Lingering memories of India’s ‘Golden Triangle’

After all, it is the dream destination of backpackers all over the world


Agra Fort was where Shah Jahan spent the reminder part of his life looking at Taj Mahal  (pic: Bernama)

A GOOD three years have passed since three of my colleagues and I went on a tour of the famed “Golden Triangle” — New Delhi, Agra and Jaipur — in North India. I keep reflecting on the wonderful memories of that tour, more so now during the Covid-19 pandemic when overseas leisure trips are a definite no-no.

The idea for the trip came about sometime in late 2016 while my colleagues Yasmin, Fatin and Cecilia and I were having lunch at a stall. Yasmin asked if we were game for a holiday in India. Being a seasoned backpacker, the thought of touring India excited me. After all, it is the dream destination of backpackers all over the world.

Yasmin, who had participated in a humanitarian mission to India several years back, shared her experiences of the places she had visited such as Kolkata in West Bengal, and Kashmir and Punjab.

The girls and I wasted little time in planning our trip, but Yasmin had to opt-out due to personal reasons. Finally, on April 11, 2017, we — Fatin, Cecilia, another colleague Shafiah and me — found ourselves all set to take the flight to Indira Gandhi International Airport in New Delhi for our 12-day holiday in North India.

We arrived at our destination at about 11pm local time (there is a two-and-a-half-hour difference between the time zones of India and Malaysia) and from the airport, we took a metered taxi to our hotel in Paharganj in New Delhi located close to the city’s central railway station as we were taking the train to Agra the next morning.

Taj Mahal

Snow accumulates on top of vehicles in Kashmir, one of the must-visit destinations in North India (pic: Bernama)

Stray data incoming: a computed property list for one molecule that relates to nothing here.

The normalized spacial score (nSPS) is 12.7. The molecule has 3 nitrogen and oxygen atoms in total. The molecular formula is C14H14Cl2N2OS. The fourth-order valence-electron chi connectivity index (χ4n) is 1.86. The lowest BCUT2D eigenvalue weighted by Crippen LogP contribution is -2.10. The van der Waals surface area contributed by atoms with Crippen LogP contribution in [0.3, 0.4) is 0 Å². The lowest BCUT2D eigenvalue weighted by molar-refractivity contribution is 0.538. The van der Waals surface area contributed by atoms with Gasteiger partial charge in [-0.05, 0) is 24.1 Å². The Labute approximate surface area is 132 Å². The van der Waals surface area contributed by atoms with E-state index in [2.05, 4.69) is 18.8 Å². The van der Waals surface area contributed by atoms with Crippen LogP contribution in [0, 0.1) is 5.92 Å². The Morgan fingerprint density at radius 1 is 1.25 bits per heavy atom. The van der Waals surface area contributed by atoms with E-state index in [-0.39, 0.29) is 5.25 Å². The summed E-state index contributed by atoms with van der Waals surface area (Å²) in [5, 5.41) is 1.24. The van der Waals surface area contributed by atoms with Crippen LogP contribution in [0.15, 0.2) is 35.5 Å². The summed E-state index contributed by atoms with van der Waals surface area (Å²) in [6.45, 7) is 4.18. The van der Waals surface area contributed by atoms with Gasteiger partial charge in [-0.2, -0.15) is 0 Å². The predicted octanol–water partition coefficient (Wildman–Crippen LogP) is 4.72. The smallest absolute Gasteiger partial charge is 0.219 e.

Learning that trains are a popular mode of transport for Indians, we knew our trip would not be complete if we did not take a ride in one. As we made our way to the crowded railway station lugging our heavy backpacks, we were swarmed by touts who offered us tickets to various destinations.

Having been warned of scammers who prey on unsuspecting tourists, we walked past them and went to the International Tourist Bureau section on the first floor of the station where we purchased tickets for our three-and-a-half train journey to Agra, which is synonymous with one of the Seven New Wonders of the World, Taj Mahal.

At 1pm, our train pulled up at the Agra Cantonment Railway Station, from there we took a taxi to the Taj Mahal site. Visitors have to pay an entrance fee of 1,000 rupees (about RM60); they also get a bottle of mineral water free and a pair of socks which they have to wear when they go inside the monument as footwear is not allowed.

The weather was a sweltering 40oC that afternoon when we set foot on the resplendent ivory-white mausoleum, which was built in 1631 by Mughal emperor Shah Jahan as a symbol of his love for his wife Mumtaz Mahal, who died just after giving birth to their 14th child. Both Shah Jahan and his beloved wife’s bodies were believed to have been buried in a crypt inside the Taj Mahal.